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From the Doyen of Science (S618b: 1905)

Editor Charles H. Smith's Note: A letter to the politician and editor George N. Barnes, printed in the first number of a new series run of his magazine Amalgamated Engineers Monthly Journal in 1905. Original pagination indicated within double brackets. To link directly to this page, connect with: http://people.wku.edu/charles.smith/wallace/S618B.htm

[[p. 33]] Broadstone, Wimborne,
November 22nd, 1904.
Mr. G. N. Barnes.

     Dear Sir,--I know really nothing of your circumstances, your needs, or your ultimate objects, and, therefore, it is difficult for me to say anything that can be of service to you. I am also too much occupied to do more than say a very few words. But I have long held and expressed the opinion that organised Labour is not doing the best for itself and the community. Whatever may have been the case in the past, it is to-day a waste of energy and of means to endeavour to raise your wages by means of strikes. The employers being organised also, are stronger than you are. The time, I believe, has come when organised Labour should devote the funds hitherto spent on strikes upon industrial competition with the employers. It seems to me incredible that a society such as yours cannot among its 90,000 members produce knowledge and ability sufficient to carry on any ordinary engineering works as well and as profitably as can a capitalist employer. It would be worth your while to make any sacrifice to do this, and thus absorb your unemployed members, paying them wages for profitable work instead of allowances while remaining idle.

     The economies of such a system would be so great that in a few years you would not have an unemployed member, and the inevitable, the absolutely certain, result, would be that wages would rise automatically, and would remain permanently high. Then, with your accumulated capital you would always be ready to purchase the works and factories of bankrupt employers at low rates, because no capitalist would buy without the certainty of obtaining labour, whereas your supply of labour would be inexhaustible. It will be a grand day for the workers when this principle is adopted, of fighting the capitalists by competition [[p. 34]] instead of by strikes. This is what they will dread, because this method will give you the advantage, will render you the stronger.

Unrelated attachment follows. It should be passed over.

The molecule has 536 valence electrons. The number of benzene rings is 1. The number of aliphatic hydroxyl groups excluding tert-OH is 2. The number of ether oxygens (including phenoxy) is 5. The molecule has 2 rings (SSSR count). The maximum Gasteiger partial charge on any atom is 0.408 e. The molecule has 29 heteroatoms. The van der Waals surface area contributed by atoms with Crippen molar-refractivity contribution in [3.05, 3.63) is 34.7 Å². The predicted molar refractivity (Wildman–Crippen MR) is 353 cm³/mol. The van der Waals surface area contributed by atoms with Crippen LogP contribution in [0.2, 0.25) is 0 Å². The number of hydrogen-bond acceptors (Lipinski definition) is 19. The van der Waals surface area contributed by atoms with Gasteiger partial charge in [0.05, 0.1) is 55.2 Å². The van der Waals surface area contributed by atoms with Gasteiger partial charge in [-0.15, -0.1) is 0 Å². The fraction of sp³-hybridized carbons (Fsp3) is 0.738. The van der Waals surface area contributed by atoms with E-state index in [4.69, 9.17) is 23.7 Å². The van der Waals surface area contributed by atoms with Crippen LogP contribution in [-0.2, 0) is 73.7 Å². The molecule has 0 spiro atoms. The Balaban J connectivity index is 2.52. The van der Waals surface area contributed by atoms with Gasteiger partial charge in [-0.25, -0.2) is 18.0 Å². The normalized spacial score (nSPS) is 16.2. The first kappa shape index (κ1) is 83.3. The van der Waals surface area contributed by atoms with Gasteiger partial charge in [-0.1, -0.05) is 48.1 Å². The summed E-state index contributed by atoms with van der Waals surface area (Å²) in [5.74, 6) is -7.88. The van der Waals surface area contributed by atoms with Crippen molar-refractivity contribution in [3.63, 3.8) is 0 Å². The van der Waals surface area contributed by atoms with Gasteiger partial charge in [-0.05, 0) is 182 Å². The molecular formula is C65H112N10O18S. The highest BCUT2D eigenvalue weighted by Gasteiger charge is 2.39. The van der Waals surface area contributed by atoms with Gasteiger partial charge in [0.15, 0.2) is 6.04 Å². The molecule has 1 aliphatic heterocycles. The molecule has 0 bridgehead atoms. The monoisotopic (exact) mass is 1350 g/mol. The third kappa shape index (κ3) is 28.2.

I do not see how this plan can possibly fail, always supposing that you carry it out on thoroughly business lines, and make yourselves a reputation for the highest quality in materials and workmanship. The employers now can demand the highest business capacity, the most skilled workers, the most talented designers and inventors. You would have the same in your own ranks and if not could as readily obtain them; and it is to be presumed that your own members, working for themselves and for the elevation of their class, would not work less efficiently than they do for the capitalist.

     If energetically and persistently carried out, and combined with a system of co-operation and thorough education, the movement once begun must inevitably extend, and by the middle of the century almost the whole, if not the whole, engineering work of the country (excluding, I suggest, war material) might be in the hands of the workers themselves.

     But as soon as you have successfully shown the way, other Labour societies will certainly follow your example, and we shall then be marching steadily on to the realisation of the co-operative commonwealth.

     With best wishes for the cause of Labour, in which alone there is now hope for civilisation and for humanity.

     I subscribe myself, your very sincere friend,

Alfred R. Wallace.

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